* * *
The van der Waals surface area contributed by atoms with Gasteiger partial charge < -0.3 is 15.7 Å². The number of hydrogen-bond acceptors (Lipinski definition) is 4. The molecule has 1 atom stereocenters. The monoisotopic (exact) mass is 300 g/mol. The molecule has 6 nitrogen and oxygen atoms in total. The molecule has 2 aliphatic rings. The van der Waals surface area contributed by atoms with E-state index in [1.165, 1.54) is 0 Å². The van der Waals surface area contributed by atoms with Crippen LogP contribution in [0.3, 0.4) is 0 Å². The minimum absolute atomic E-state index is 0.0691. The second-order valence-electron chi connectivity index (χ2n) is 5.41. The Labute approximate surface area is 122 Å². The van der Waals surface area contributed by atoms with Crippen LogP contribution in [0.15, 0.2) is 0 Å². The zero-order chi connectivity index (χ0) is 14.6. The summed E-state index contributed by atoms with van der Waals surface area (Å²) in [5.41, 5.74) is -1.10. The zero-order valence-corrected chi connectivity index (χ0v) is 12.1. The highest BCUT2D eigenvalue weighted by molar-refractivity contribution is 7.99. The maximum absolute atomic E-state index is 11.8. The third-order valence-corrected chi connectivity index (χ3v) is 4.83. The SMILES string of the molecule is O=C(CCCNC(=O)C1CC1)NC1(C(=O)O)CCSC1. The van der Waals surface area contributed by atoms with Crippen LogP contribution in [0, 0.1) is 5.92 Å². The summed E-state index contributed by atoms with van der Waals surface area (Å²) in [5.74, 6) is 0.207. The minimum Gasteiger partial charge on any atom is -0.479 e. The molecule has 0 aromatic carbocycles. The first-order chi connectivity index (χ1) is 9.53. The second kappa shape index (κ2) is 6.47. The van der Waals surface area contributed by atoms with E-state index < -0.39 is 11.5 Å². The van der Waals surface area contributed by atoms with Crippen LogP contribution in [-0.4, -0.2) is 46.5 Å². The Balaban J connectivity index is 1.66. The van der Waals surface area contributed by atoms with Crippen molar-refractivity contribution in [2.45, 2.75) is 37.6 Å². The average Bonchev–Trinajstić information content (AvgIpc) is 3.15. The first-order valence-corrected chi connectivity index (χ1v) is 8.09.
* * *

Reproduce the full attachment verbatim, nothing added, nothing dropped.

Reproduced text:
The van der Waals surface area contributed by atoms with Gasteiger partial charge < -0.3 is 15.7 Å². The number of hydrogen-bond acceptors (Lipinski definition) is 4. The molecule has 1 atom stereocenters. The monoisotopic (exact) mass is 300 g/mol. The molecule has 6 nitrogen and oxygen atoms in total. The molecule has 2 aliphatic rings. The van der Waals surface area contributed by atoms with E-state index in [1.165, 1.54) is 0 Å². The van der Waals surface area contributed by atoms with Crippen LogP contribution in [0.3, 0.4) is 0 Å². The minimum absolute atomic E-state index is 0.0691. The second-order valence-electron chi connectivity index (χ2n) is 5.41. The Labute approximate surface area is 122 Å². The van der Waals surface area contributed by atoms with Crippen LogP contribution in [0.15, 0.2) is 0 Å². The zero-order chi connectivity index (χ0) is 14.6. The summed E-state index contributed by atoms with van der Waals surface area (Å²) in [5.41, 5.74) is -1.10. The zero-order valence-corrected chi connectivity index (χ0v) is 12.1. The highest BCUT2D eigenvalue weighted by molar-refractivity contribution is 7.99. The maximum absolute atomic E-state index is 11.8. The third-order valence-corrected chi connectivity index (χ3v) is 4.83. The SMILES string of the molecule is O=C(CCCNC(=O)C1CC1)NC1(C(=O)O)CCSC1. The van der Waals surface area contributed by atoms with Crippen LogP contribution in [0, 0.1) is 5.92 Å². The summed E-state index contributed by atoms with van der Waals surface area (Å²) in [5.74, 6) is 0.207. The minimum Gasteiger partial charge on any atom is -0.479 e. The molecule has 0 aromatic carbocycles. The first-order chi connectivity index (χ1) is 9.53. The second kappa shape index (κ2) is 6.47. The van der Waals surface area contributed by atoms with E-state index < -0.39 is 11.5 Å². The van der Waals surface area contributed by atoms with Crippen LogP contribution in [-0.4, -0.2) is 46.5 Å². The Balaban J connectivity index is 1.66. The van der Waals surface area contributed by atoms with Crippen molar-refractivity contribution in [2.45, 2.75) is 37.6 Å². The average Bonchev–Trinajstić information content (AvgIpc) is 3.15. The first-order valence-corrected chi connectivity index (χ1v) is 8.09.